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We all want a good-looking physique. That being said, most of us train our arms and chest hard. But don't forget your shoulders. Broad shoulders fill out your clothes and make you look manly.

Here are some shoulder workouts for mass that I recommend for general fitness, not for athletes. (Training your shoulders frequently can take time away from exercises that actually improve athleticism.)

Go heavy

Working in the 8- to 12-rep range is generally the best way to add muscle mass to most body parts (the one exception being legs, which respond better to slightly higher reps). But I firmly believe that muscles, especially the deltoids, also need to be subjected to very heavy weight to grow to their potential—a weight at which you can do only 5-6 reps. Go ahead and do lateral raises in the 8-12 range (even 15-20), but I suggest doing overhead presses in the 5- to 6-rep range at least every other workout. It's not that every set of presses has to be heavy; if you're doing, say, 4-5 sets of seated barbell presses, you can do your first set or two for eight reps, but then make your last 2-3 sets heavier.

Increase Metabolic Stress with a Superset of Compound Movement and Isolation

Another key factor for muscle growth is metabolic stress. Metabolic stress is caused by the buildup of a variety of metabolites such as lactate, hydrogen ions and creatine.

One way to tell if metabolic stress is happening is to create a "pump" in your muscle. The pump is basically caused by fluids building up in the cells and the accumulation of metabolic by-products. Also, more metabolic stress can be created during the lowering portion of a lift, which is why doing isolation exercises is useful.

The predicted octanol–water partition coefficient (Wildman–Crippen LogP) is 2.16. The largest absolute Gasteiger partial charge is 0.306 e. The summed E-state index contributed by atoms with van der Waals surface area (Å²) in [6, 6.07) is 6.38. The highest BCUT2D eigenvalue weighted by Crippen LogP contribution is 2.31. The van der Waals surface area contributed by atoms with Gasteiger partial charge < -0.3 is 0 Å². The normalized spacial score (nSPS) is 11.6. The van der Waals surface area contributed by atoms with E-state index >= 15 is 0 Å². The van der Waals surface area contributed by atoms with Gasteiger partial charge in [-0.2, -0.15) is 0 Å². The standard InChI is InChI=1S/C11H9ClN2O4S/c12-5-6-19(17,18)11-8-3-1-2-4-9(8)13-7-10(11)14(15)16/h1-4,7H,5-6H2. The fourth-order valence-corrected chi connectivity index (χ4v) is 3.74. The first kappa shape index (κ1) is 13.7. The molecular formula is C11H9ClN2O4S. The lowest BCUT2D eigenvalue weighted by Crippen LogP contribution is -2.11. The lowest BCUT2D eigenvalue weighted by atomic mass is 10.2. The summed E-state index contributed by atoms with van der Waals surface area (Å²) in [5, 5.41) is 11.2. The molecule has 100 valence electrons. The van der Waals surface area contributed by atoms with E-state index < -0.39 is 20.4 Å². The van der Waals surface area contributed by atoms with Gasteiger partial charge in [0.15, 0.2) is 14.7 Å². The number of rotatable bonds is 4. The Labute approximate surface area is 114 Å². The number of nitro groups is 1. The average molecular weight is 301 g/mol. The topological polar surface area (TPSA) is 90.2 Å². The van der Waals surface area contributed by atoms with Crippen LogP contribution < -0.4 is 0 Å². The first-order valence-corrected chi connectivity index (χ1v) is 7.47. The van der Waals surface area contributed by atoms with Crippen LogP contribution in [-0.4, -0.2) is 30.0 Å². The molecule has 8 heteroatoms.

How to do it: Pair a compound movement (e.g., Arnold Press) and perform it for 8-10 reps, followed by an isolation movement (e.g., Lateral Raises) for 8-10 reps, with emphasis on the lowering portion.

 Utilize rest-pauses on presses

As intensity techniques go, I think drop sets and supersets are great when doing front-, middle-, and rear-delt raises. On overhead presses, however, my favorite technique is the rest-pause. The reason behind this is with rest-pauses, you never have to lighten the load—you start with a heavy weight and stick with it for the whole set. To refresh, here's how to perform rest-pauses: Pick a weight for a Smith machine overhead press with which you can do about six reps. Do a set of 4-5 reps, rest 15-20 seconds, and then do 2-3 more reps with that same weight. Rest another 15-20 seconds, then do another 2-3 reps. At that point, you'll have done 8-11 reps with a weight with which you could normally do only six. These tips will help spark growth in your shoulders, so give them a try next time delts day rolls around. Follow your pressing moves with high-intensity laterals and you'll have the best of both worlds: size and definition.

Perform a Shoulder Isolation Exercise 4-5 Times a Week to Increase Frequency

An increase in exercise frequency can further promote muscular hypertrophy. But don't get carried away. Performing Overhead Presses every other day might cause you to have banged-up shoulders.

Opt instead for an isolation movement and perform 3 sets of 10-12 reps 3-5 times a week to increase frequency and total volume. The Lateral Raise fits the bill perfectly because it's joint-friendly. Start with 3 times a week and slowly increase to 5 as you progress.

How to do it: Perform 3 sets of 10-12 reps of Lateral Raises 3-5 times a week.

Excercise                                                         Sets             Reps

Smith Machine Overhead Press                      4              5-6*
Arnold Press                                                      4          10,8,6,6
Barbell Upright Row                                        3                 8-10
Dumbbell Lateral Raise                                   3             10-12
- superset with -          
Dumbbell Bent-Over Lateral Raise                3             10-12

* On your last two sets, perform 2-3 rest-pauses.